Is it just me, or are damages out of control lately? By damages I mean the multiples of unsalable books that arrive from publishers and distributors alike—ones that are dinged and dented, with pages folded and jacket covers torn. If you don’t regularly work in the receiving part of a bookstore, then you may not be aware of just how much time and inventory is lost in the shipping and delivery process.

Here’s a summary of a Monday at my shop in a recent week: We received a total of 16 boxes of books from five publishers and one distributor. Two boxes were full cases of a book for an author school visit in the week. The others contained a mixture of new releases and backlist orders, as well as a couple of mixed-copy seasonal displays. In addition, our mail carrier brought three small boxes of ARCs and a couple of those giant envelope-type packages created by sealing two squares of cardboard on four sides around a book or two with an inch or two of adhesive. (For the record, if terrorists or spies ever want to smuggle sensitive material into the U.S. via our postal service, these hermetically sealed cardboard packages are clearly the most tamper-proof method, for it takes our staff a good 20 minutes, a case cutter, and a pair of shears to pry a corner of one open in order to liberate the single title inside.)

But let’s get back to the Monday box pile. Of the 16 boxes, nine cartons contained damaged titles. One entire case of paperbacks (in an undamaged carton) for the author event were unusable. Three other boxes each had eight or nine books with ripped jackets and badly dented covers. In our box from the distributor—in which the books were stacked on a cardboard base and then wrapped with plastic to prevent shifting inside the box—all four novelty books had crushed spines or ripped covers. Granted, board books with cutouts on the cover are tough to stack, but they can be layered with early readers or even packing paper to prevent damage—and shipping books, after all, is the distributor’s job. Four other boxes, all new releases, were unusable. Of course, given the Monday delivery, this meant that our Tuesday new-releases display was going to look a little anemic.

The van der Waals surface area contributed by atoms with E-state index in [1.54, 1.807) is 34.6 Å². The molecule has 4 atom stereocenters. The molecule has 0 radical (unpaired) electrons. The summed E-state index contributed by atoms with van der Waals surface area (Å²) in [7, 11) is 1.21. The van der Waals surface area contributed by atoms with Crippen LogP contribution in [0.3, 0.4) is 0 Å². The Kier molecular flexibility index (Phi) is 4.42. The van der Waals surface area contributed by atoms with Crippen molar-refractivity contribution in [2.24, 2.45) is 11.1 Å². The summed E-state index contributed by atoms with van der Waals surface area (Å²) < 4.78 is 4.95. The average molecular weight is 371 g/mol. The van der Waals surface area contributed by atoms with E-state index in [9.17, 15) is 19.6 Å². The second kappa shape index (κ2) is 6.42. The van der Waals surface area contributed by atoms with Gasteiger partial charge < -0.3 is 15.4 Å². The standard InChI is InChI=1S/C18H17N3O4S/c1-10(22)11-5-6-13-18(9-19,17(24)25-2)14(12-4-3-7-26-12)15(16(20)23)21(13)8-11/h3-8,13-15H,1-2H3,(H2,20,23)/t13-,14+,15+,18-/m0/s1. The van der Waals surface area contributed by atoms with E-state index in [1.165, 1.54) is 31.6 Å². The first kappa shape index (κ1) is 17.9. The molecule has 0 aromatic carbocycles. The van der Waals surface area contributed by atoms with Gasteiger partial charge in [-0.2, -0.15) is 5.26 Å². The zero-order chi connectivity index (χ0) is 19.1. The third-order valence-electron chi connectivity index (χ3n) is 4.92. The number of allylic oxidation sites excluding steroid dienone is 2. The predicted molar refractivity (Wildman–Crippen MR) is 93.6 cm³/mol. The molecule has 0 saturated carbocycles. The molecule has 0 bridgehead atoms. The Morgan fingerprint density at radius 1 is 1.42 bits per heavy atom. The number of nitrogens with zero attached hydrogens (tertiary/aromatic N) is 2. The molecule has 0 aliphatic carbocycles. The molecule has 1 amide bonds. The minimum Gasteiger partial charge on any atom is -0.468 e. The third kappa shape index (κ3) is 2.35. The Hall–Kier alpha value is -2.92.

The amount of time that all this packing and shipping damage requires from my staff only compounds the disappointment and the expense of this problem. Each of these publishers has a different method for us to report damages: some require emails, some require phone calls, and some request photographic evidence. It can take days to receive responses to these reports, during which time we must either store the damaged books, waiting for instructions or a call tag, or repack them and wait for UPS to return to pick them up. Then all of those titles must be credited, reordered, and we begin again, hoping as we wield our case cutters that the new boxes will contain undamaged merchandise to sell. All of that time is on the clock—increasing payroll for booksellers in managing the losses and tying up the customer service departments of our publishers, who are simply logging lost potential on phone calls rather than discussing new releases and placing backlist orders.

Sadder still, of course, is the giant carbon footprint left behind by the printing, binding, packing, and shipping of titles that will never actually make it to my shelves. How many titles in my Earth Day display this year are just silent witnesses to the environmental disregard of all this waste?

There are, of course, homes to be found for all those damaged books, and once we get the “donate or destroy” benediction from the publisher, we fill boxes of books for community centers and schools. All of these are worthy efforts, but this does not contribute to the sustainability of bookselling or publishing. The expense of all that lost product must be recovered, for ink and printing and binding and transport are all costs that cannot be paid in goodwill. The lost/damaged product line in a P&L inevitably contributes to increased prices, which are passed through bookselling channels and on to consumers.

In an industry where every penny counts and we fight for margin in every possible corner, we simply cannot afford the waste of time and product created by poor shipping practices. Let’s find some bubble wrap and do better, shall we?

Cynthia Compton is the owner of 4 Kids Books & Toys, an independent children’s store in central Indiana. Her store received the 2014 Pannell Award for children’s bookselling, and she is a past board member of the American Specialty Toy Retail Association.